Admittedly, much has changed since Madison wrote these words. But, as a matter of law, the principle of limited federal power has not. Even though most assume federal supremacy in all things, it remains necessary for the federal government to justify each and every one of its actions by pointing to an enumerated power. The Tenth Amendment continues to reserve powers to the states unless they are enumerated among federal powers.

Thus, the most fundamental question regarding the legality of the Department of Justice’s demands is simply this: what enumerated power allows you to demand that the governor of the state of North Carolina cease and desist enforcement of North Carolina’s laws? What constitutional authority allows the federal government to tell North Carolina it must allow individuals to enter restrooms on the basis of their chosen gender identity rather than on the basis of their biological reality?

Altering the Scope of Constitutional Rights

The Department of Justice contends that it is enforcing federal civil rights laws. As applied to North Carolina, however, one should not assume that the recent demands of the Department of Justice rest on an enumerated federal power. Undoubtedly, the Department of Justice will respond by pointing to (at least) three enumerated powers: congressional power to enforce section one of the Fourteenth Amendment; congressional power to regulate interstate commerce; and congressional power to regulate federal spending. The burden will be on the Department of Justice to establish that its enforcement action rests upon a valid, enumerated power.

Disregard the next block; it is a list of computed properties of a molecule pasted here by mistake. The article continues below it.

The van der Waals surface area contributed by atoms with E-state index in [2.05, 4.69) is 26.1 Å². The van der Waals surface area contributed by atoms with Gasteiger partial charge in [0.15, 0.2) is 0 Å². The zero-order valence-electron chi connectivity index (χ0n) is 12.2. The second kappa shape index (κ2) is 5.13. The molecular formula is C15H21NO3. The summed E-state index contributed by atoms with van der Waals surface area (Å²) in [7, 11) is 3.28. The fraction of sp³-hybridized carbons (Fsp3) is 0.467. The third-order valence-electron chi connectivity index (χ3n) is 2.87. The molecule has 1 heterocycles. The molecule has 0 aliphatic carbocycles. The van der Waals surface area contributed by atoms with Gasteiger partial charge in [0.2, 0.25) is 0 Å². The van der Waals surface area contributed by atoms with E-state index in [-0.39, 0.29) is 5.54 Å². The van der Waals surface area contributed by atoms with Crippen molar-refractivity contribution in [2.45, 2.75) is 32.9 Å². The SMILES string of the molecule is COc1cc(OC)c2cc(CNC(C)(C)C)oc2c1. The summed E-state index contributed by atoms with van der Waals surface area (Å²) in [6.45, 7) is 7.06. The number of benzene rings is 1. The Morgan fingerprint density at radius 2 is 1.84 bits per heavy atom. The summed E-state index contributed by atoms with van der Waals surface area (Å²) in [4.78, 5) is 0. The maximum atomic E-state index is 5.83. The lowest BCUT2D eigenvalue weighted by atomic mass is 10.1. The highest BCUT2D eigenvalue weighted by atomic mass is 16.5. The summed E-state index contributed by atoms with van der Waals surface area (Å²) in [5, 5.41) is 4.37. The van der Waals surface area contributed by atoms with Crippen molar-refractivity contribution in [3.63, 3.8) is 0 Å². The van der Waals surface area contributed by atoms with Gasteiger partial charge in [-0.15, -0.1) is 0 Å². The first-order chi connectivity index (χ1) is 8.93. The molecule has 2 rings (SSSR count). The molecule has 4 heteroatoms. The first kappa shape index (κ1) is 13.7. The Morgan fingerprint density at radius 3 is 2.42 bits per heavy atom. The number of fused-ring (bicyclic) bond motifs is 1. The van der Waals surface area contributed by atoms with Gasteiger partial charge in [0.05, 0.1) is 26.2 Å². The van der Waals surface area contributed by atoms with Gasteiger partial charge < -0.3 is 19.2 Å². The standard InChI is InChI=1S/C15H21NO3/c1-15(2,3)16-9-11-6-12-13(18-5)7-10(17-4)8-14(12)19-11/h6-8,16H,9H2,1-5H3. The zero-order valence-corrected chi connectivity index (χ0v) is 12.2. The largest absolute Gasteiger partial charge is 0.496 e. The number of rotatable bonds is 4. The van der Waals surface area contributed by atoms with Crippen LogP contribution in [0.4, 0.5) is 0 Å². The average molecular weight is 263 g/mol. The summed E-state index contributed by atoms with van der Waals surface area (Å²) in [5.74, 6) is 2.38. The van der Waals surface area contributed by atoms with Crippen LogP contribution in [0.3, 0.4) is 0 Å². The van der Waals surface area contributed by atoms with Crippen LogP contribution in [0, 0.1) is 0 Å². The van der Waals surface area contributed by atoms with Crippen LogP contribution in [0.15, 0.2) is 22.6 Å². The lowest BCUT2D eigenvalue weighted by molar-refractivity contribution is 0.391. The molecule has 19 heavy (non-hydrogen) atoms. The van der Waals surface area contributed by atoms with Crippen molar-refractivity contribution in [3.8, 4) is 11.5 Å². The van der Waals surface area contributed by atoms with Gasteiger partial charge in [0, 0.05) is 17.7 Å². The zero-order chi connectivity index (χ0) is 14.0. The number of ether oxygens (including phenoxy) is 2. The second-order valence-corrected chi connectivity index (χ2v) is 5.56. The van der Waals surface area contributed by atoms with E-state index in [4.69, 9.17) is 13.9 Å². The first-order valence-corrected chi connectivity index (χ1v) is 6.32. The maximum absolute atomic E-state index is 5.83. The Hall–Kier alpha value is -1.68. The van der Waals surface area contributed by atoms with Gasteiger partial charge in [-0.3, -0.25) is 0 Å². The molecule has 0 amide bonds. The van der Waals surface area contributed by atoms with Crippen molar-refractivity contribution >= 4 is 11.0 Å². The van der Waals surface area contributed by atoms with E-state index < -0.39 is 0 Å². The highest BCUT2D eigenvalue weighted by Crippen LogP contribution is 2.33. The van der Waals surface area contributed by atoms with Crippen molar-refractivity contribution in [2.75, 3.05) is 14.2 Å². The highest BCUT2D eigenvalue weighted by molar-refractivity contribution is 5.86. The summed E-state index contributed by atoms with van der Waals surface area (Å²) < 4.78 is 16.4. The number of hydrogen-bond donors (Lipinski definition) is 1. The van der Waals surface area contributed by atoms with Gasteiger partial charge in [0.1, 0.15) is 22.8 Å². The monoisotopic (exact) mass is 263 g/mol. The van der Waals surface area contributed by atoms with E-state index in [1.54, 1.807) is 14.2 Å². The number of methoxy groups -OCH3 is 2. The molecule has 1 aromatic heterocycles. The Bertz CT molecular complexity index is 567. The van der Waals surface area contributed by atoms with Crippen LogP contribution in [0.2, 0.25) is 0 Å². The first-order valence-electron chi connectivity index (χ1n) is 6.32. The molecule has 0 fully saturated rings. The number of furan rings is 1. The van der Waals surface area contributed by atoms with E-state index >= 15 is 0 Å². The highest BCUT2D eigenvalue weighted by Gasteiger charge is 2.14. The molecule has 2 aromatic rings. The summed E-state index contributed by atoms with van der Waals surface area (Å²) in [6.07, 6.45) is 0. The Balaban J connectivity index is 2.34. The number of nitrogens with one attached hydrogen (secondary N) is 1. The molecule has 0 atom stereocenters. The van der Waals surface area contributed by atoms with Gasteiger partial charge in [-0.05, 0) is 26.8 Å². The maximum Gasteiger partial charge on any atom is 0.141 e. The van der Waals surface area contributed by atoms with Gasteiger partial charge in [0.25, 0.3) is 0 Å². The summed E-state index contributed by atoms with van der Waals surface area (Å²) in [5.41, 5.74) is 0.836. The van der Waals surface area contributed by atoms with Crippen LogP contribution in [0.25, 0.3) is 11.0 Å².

Regarding the civil rights claims, the complaint filed by the state senate president and house speaker directly questions the constitutional authority of the Department of Justice. Paragraph 72 of the complaint argues that

because Congress’s decision to extend Title VII to the states rested solely upon Section 5 of the Fourteenth Amendment, any requirements imposed on the states under the guise of that statute must be directed at preventing or remedying violations of the federal Constitution, and must be both “congruent with and proportional” to that goal.

The congruence and proportionality analysis is required by the Supreme Court’s decision in City of Boerne v. Flores. Justice Kennedy, writing for the Court, established this test as the constitutional standard determining when Congress may legislate to direct the steps of the states (and, in effect, when the Department of Justice may enforce legislation by directing the steps of the states). Federalism (and, specifically, limitations on federal power vis à vis the states) is the rationale for City of Boerne. In the words of Justice Kennedy:

Congress’ power under section five, however, extends only to “enforcing” the provisions of the Fourteenth Amendment. The Court has described this power as “remedial.” The design of the Amendment and the text of section five are inconsistent with the suggestion that Congress has the power to decree the substance of the Fourteenth Amendment’s restrictions on the States. Legislation which alters the meaning of [enumerated constitutional rights] cannot be said to be enforcing the Clause. Congress does not enforce a constitutional right by changing what the right is.